We’d spend time doodling and we’d spend time cutting and gluing and chatting. We’d laugh and we’d wonder and we’d share. We’d talk about books and resources. We’d have a bite and a cup of tea or maybe a glass of wine. Sometimes we had some pretty spectacular desserts. The most important thing we made were the memories.
Now one of my greatest joys is how creative community shows up in my Devotion program and in the mentorship circle that follows. Together as artists we dance with creative questions, realizing we are not the only ones wondering, “How do I get past self-doubt?” or “How do I know when a piece is finished (or if I’m just afraid of wrecking it)?” We work side by side in co-working afternoons. I just love it! Creatives of different mediums starting by declaring how they’re going to spend the time and then diving into the work. We have viewing parties, followed by great conversations that expand our horizons and deepen our learning. The highs are celebrated, the lows are commiserated, and over and over each artist is reminded, “You are not alone.”
One of thing I’ve learned over many years – through theatre, through dance, through choir, through art days, through journal jams – is that friendships rooted in art are deeply nourishing. Having friends who not only ‘get it’ but who are in it too buoys the creative heart. So, how do we make art friends? I want to share a few tips with you today to make a good start. I originally shared this in the letter I send out from the Studio every Sunday. If you haven’t subscribed yet, come on over to openthedoor.ca and get on the list. You’ll be the first to know of any events or classes, and you’ll get a 10% discount on classes and also on the Studio Yearbook PDF. By the way, the fall yearbook will be coming out in just a couple of weeks. Right now you’ll receive a series of 5 Creative Practice lessons – such a good way to get your creative mojo going for this fall.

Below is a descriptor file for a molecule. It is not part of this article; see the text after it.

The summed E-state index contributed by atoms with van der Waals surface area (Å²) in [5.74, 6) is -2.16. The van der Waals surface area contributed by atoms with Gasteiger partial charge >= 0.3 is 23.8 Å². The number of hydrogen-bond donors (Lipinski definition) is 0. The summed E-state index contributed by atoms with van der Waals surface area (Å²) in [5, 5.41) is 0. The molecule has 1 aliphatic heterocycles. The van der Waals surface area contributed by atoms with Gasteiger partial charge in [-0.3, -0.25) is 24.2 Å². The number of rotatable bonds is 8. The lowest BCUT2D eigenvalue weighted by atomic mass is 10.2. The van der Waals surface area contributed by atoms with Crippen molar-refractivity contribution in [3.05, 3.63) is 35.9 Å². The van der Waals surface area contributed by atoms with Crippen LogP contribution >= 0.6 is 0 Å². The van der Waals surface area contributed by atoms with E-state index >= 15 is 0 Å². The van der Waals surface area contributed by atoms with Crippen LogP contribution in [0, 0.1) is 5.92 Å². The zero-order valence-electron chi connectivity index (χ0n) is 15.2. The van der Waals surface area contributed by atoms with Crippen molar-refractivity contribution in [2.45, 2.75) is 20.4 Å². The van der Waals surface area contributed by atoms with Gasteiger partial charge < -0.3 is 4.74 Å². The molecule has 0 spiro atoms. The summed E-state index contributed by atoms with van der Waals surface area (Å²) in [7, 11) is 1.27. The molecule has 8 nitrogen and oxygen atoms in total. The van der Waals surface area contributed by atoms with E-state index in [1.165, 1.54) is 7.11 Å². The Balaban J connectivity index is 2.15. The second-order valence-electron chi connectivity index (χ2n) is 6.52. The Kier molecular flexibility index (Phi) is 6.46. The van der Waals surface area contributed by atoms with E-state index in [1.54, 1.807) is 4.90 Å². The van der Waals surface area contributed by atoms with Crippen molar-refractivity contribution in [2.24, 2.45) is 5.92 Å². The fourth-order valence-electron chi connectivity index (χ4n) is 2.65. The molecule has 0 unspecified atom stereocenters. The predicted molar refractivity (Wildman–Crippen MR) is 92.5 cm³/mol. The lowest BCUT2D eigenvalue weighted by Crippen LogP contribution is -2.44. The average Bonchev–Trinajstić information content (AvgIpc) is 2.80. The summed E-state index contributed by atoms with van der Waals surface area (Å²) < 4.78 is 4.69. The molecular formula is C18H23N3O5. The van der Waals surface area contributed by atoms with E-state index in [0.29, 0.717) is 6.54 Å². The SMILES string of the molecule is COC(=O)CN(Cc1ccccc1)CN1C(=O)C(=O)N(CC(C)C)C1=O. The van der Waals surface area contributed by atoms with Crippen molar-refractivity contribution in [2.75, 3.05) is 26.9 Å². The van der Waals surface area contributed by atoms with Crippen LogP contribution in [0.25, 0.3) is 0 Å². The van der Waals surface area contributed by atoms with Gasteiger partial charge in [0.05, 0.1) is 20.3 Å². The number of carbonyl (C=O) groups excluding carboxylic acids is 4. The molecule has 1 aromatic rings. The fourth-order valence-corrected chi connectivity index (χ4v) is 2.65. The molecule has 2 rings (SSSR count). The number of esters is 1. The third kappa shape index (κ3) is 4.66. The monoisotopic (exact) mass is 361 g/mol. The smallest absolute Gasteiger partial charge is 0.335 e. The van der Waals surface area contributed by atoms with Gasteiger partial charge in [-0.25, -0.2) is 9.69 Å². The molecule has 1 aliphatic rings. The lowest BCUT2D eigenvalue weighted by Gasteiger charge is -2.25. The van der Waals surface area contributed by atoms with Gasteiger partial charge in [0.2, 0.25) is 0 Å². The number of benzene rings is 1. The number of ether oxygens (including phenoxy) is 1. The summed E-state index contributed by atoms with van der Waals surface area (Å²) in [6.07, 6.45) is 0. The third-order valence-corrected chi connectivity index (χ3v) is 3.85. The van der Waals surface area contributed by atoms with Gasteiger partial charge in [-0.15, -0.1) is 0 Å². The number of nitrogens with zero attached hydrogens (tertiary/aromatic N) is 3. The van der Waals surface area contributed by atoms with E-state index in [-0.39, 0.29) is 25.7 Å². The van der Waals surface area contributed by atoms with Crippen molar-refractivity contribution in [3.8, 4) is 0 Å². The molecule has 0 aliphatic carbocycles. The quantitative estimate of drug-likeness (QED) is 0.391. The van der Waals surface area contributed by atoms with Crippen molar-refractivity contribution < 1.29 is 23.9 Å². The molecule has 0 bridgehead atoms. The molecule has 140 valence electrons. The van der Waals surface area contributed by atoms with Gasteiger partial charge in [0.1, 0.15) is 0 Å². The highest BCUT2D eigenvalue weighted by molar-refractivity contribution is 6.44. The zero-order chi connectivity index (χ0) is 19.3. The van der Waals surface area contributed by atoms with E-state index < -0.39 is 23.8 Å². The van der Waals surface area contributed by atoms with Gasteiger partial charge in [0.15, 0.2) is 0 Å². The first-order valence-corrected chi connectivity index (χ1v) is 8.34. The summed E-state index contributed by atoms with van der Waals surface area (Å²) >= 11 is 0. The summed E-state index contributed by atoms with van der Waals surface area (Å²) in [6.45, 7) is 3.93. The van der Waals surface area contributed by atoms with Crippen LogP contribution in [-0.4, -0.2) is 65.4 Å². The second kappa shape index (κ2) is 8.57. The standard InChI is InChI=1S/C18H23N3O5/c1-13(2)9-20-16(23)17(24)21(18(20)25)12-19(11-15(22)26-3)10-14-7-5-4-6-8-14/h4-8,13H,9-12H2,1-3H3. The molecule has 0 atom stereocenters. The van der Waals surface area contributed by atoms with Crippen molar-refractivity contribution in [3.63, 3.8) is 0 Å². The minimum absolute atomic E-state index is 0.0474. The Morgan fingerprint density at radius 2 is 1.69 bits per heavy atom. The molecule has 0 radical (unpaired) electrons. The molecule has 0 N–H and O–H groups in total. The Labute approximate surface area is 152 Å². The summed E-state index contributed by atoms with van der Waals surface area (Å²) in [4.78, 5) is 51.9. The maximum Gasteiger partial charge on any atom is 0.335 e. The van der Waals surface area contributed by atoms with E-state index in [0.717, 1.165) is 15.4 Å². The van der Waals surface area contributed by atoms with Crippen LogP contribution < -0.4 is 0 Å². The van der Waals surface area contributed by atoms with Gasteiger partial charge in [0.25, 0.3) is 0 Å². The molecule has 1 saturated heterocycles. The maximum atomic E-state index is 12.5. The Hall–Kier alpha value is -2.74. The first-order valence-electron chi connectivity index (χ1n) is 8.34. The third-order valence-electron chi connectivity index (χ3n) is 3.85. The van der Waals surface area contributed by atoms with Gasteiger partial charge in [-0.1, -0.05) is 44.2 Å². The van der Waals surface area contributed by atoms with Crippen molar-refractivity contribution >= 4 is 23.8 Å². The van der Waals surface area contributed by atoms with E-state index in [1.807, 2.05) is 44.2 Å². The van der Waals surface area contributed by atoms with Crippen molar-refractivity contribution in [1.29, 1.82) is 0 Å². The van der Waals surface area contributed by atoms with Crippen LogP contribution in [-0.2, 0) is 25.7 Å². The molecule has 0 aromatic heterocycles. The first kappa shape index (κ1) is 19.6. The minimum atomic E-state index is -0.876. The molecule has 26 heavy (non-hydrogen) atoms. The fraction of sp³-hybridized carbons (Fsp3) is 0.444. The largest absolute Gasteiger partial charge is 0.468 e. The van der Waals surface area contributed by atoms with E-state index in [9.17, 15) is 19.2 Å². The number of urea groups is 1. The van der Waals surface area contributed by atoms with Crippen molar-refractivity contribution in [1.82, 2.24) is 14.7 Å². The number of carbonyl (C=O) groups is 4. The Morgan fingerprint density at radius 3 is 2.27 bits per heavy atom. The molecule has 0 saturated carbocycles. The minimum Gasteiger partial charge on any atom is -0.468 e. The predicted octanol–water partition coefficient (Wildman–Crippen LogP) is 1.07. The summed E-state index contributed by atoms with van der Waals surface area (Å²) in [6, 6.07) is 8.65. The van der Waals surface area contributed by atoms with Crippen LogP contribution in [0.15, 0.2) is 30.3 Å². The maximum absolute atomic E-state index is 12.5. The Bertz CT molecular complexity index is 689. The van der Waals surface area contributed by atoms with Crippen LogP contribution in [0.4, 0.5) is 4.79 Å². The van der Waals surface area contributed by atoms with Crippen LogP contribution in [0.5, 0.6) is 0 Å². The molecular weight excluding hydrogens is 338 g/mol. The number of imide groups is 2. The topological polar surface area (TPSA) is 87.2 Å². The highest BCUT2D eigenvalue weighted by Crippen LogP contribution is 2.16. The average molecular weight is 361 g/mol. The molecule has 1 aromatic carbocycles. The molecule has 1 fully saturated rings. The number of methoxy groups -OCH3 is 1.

Okay, let’s talk about how to make art friends.
How To Make Art Friends
- Engage in Something Creative & Communal
Take a class. (Online classes absolutely count, as long as there’s an opportunity to connect with others.) Join a choir. Volunteer at a theatre. And when you do, remember the operative word here: engage. Don’t hang back or sit on the sidelines. You know what I’m talking about, right? Don’t sneak in quietly, do your thing and leave quickly. I have done that 5 million times and sometimes it is so necessary. If you are trying to do the thing and take care of your energy, it is 100% encouraged but if you are going because you want to make friends, let yourself be a little awkward. Yes, let it be uncomfortable. Trust that other people are also feeling awkward and uncomfortable. Take a deep breath. Meet someone’s eyes. Smile. Say hi.